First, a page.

By viewing psychoanalysis through the lens of embodiment, Brothers and Sletvold suggest a shift away from traditional concept-based theory and offer new ways to understand traumatic experiences, to describe the therapeutic exchange and to enhance the supervisory process.
Since traditional psychoanalytic language does not readily lend itself to embodied experience, the authors place particular emphasis on the words I, you we and world, to describe the flow of human attention. Offering new insights into trauma, this book demonstrates how traumatic experiences and efforts to regain certainty in one’s psychological life involve profound disruptions of this flow. With new understanding of transference, resistance and interpretation, the authors ultimately show how much is gained from viewing the analytic exchange as a meeting between foreign bodies.
Grounded in detailed case material, this book will change the way therapists from all disciplines understand the therapeutic process and how viewing it in terms of talking bodies enhances their efforts to heal.
Table of Contents:
Bodies in Time: An Introduction 1. Embodied Language and the Silence Between the Words 2. Foreign Bodies: From Interpretation to Translation 3. Traumatized Bodies 4. Embodying Dissociation 5. Memory, Narrative and the Embodiment of Transference 6. Resistance or the Lack of Freedom to Change 7. The Us-Them Binary of Fascist Experience 8. Body-Based Supervision 9. Why not the Body? Coda Appendix A: The Patient's Perception of the Analyst Appendix B: Some Past and Present Views on Embodiment
‘The message of this fascinating and important book is that each of us is an embodied presence. We are used to the idea, of course, that all of our experience and conduct--our thoughts and feelings, our communications to, and with, others, and so on--are sourced in our personhood. That point is familiar to us. But we are definitely not used to the idea that our personhood, in turn, is a manifestation of body life. Merleau-Ponty had this crucial perspective; and now psychoanalysis will, too.’
Donnel Stern, William Alanson White Institute and NYU Postdoctoral Program in Psychotherapy and Psychoanalysis
‘This highly accessible and engaging work is crucial for anyone interested in understanding the centrality of the body in psychoanalysis today. Drawing on a depth of clinical experience, Brothers and Sletvold introduce a new language for embodied therapeutic practice. In place of traditional concept-based theorizing, they develop a body-based approach that bridges the clinical, social and philosophical realms of experience. Brothers and Sletvold demonstrate just how fundamental our bodily being is to all that we do and experience in life. A timely and very welcome book that is an enrichment to our field.’
Roger Frie, Simon Fraser University and the William Alanson White Institute of Psychiatry, Psychoanalysis and Psychology
‘Advocating for an embodied psychoanalysis, Brothers and Sletvold encourage clinicians and supervisors to expand the boundaries of the "talking cure" by attending to their own bodily experiences as well as those of their patients and supervisees. In original and clear language, they illustrate the transformative potential in clinical work of being grounded in the body. Whether in the consulting room or in political discourse, ethical practice requires that bodily vulnerability be acknowledged, owned, and processed, rather than dissociated or projected. Attending to our embodied experience and acknowledging our own vulnerability may help us become more attuned to our shared humanity.’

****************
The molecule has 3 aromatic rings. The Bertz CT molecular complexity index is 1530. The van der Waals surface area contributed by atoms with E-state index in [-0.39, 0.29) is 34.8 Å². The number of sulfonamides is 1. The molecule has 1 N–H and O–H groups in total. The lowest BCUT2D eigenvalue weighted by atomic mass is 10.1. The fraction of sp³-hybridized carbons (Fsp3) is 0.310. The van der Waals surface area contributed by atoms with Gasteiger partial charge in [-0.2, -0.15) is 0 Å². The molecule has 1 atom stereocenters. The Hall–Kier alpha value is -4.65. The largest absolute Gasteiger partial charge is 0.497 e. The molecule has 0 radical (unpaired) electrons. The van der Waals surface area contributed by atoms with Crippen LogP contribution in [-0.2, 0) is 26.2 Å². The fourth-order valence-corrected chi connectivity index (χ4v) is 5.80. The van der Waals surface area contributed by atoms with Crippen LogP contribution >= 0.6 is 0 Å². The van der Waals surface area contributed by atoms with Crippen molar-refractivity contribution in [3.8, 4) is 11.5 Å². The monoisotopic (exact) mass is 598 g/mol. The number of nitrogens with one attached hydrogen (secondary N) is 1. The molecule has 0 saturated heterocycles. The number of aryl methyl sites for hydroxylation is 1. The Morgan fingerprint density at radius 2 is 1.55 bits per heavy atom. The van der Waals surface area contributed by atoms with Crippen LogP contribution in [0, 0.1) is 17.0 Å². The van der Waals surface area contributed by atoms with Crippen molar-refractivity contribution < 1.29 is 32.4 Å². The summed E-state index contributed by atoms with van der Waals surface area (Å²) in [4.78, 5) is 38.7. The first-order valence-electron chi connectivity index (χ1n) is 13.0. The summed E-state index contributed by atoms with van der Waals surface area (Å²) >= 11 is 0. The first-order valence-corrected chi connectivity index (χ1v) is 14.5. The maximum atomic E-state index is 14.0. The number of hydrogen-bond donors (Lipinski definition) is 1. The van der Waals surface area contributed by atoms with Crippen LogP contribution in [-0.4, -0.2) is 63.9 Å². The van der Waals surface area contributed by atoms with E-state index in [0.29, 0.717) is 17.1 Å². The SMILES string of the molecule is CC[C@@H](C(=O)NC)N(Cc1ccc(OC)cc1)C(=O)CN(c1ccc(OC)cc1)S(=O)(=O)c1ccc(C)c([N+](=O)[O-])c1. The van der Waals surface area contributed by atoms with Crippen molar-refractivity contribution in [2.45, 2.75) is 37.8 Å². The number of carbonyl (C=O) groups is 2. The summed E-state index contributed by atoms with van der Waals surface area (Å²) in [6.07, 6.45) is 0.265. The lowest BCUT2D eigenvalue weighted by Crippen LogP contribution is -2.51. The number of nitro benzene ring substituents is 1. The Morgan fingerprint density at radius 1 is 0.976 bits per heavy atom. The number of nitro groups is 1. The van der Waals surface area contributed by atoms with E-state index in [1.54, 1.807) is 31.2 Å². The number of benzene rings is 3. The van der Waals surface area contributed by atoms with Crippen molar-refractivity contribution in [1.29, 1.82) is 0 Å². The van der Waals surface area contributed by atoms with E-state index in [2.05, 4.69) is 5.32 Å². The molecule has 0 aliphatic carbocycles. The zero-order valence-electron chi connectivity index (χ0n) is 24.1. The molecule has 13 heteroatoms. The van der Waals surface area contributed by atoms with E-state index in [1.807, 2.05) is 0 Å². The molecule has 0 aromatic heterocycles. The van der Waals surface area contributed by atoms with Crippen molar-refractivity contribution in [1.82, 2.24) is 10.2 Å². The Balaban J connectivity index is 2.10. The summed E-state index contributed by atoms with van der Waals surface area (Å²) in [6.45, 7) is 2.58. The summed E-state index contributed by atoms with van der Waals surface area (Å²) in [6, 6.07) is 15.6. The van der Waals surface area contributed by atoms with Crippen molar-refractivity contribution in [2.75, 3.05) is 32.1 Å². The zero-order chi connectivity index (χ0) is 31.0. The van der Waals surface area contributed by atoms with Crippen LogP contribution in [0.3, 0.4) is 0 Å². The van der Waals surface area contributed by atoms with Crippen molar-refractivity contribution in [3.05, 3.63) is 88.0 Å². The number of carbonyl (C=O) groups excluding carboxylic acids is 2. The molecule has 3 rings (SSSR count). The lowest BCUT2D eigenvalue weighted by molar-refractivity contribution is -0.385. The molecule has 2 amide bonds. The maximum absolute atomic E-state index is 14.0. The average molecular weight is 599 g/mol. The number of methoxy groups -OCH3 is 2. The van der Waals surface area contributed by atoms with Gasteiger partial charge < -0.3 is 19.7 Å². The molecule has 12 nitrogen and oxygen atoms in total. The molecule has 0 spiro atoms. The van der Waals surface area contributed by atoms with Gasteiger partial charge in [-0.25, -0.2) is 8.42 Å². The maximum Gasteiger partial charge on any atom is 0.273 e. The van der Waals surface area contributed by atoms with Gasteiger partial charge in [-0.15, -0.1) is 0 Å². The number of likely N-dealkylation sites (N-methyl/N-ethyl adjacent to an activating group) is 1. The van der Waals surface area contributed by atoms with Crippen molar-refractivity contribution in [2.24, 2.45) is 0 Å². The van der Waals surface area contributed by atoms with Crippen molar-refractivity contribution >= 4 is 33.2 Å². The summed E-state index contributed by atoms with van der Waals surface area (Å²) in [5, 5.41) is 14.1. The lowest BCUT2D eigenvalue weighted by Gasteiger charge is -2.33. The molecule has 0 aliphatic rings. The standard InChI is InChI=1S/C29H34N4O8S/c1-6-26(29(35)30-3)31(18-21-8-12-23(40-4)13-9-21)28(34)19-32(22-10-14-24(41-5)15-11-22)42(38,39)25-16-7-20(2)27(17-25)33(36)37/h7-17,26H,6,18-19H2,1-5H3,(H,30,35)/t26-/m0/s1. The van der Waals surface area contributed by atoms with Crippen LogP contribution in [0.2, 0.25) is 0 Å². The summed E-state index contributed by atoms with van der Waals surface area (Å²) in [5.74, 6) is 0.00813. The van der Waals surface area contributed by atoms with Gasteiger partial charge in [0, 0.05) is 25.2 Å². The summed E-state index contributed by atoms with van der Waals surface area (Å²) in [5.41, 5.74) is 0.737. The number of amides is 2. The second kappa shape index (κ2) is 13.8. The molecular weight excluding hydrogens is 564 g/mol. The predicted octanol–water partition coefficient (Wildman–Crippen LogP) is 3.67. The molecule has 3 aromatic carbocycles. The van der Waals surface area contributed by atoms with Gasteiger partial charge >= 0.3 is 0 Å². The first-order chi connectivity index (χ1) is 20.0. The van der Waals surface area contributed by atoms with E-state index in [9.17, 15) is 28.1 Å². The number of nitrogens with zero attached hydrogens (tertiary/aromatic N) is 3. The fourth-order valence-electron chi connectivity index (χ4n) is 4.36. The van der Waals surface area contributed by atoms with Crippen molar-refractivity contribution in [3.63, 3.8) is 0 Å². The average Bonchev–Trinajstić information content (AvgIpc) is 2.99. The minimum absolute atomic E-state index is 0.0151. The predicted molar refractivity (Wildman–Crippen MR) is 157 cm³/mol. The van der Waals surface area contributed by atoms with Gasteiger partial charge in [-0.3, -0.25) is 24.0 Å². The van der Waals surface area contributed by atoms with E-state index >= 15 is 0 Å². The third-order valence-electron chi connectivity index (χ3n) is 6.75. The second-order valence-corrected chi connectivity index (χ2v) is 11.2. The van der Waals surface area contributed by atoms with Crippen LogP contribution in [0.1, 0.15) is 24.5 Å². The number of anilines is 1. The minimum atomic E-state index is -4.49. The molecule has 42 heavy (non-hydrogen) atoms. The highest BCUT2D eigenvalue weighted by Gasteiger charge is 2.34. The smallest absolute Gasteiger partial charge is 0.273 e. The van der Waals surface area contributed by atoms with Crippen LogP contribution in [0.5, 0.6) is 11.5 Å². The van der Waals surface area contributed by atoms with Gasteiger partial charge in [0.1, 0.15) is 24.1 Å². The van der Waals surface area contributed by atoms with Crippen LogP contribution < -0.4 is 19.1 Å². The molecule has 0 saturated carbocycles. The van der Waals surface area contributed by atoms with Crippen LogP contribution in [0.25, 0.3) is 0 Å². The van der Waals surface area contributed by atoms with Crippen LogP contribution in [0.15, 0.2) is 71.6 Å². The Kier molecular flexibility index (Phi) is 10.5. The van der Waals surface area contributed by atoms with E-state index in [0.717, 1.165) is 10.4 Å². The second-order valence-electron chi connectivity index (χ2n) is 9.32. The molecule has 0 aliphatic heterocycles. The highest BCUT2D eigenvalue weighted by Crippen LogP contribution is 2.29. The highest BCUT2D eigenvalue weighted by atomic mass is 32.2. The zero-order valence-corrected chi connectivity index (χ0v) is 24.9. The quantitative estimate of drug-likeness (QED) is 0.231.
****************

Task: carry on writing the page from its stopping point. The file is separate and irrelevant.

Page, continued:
Karen Starr is faculty at the NYU Postdoctoral Program in Psychotherapy and Psychoanalysis, co-editor of Relational Psychoanalysis and Psychotherapy Integration (2015), co-author of A Psychotherapy for the People (2013), and author of Repair of the Soul (2008)
‘For centuries, psychoanalysis has been described as "the talking cure" between one mind and another. In this book, Doris Brothers and Jon Sletvold bring "talking bodies" into the psychoanalytic conversation and treatment process. Framing their book within a contemporary "turn toward embodiment," a turn that to my mind has been all too slow in coming, the authors bring bodily experience and expression—in both defense and communication—back into the domain of psychoanalysis. Theirs is no easy task, but they break new ground in articulating a model of psychoanalysis deeply grounded in the somatic experiences of patients and analysts alike. Such central psychoanalytic concepts as trauma, transference, countertransference, memory and resistance are reconsidered through somatic lenses. Brothers and Sletvold present therapeutic and supervisory models of sustained attention to bodily processes that seek to reestablished a more vital flow of contact and communication between I, you, we, and world.’
William F. Cornell, author of Somatic Experience in Psychoanalysis and Psychotherapy
About the Authors:
Doris Brothers is a co-founder of the Training and Research in Intersubjective Self Psychology Foundation. She serves on the council of the International Association for Psychoanalytic Self Psychology. She has previously published three books, including Toward a Psychology of Uncertainty: Trauma-Centered Psychoanalysis. She practices in New York and Oslo.
Jon Sletvold is the founding board director of the Norwegian Character Analytic Institute. He has published books and articles on the role of the body in psychoanalysis and psychotherapy. He is the author of The Embodied Analyst: From Freud and Reich to Relationality, 2014, winner of the Gradiva Award, 2015.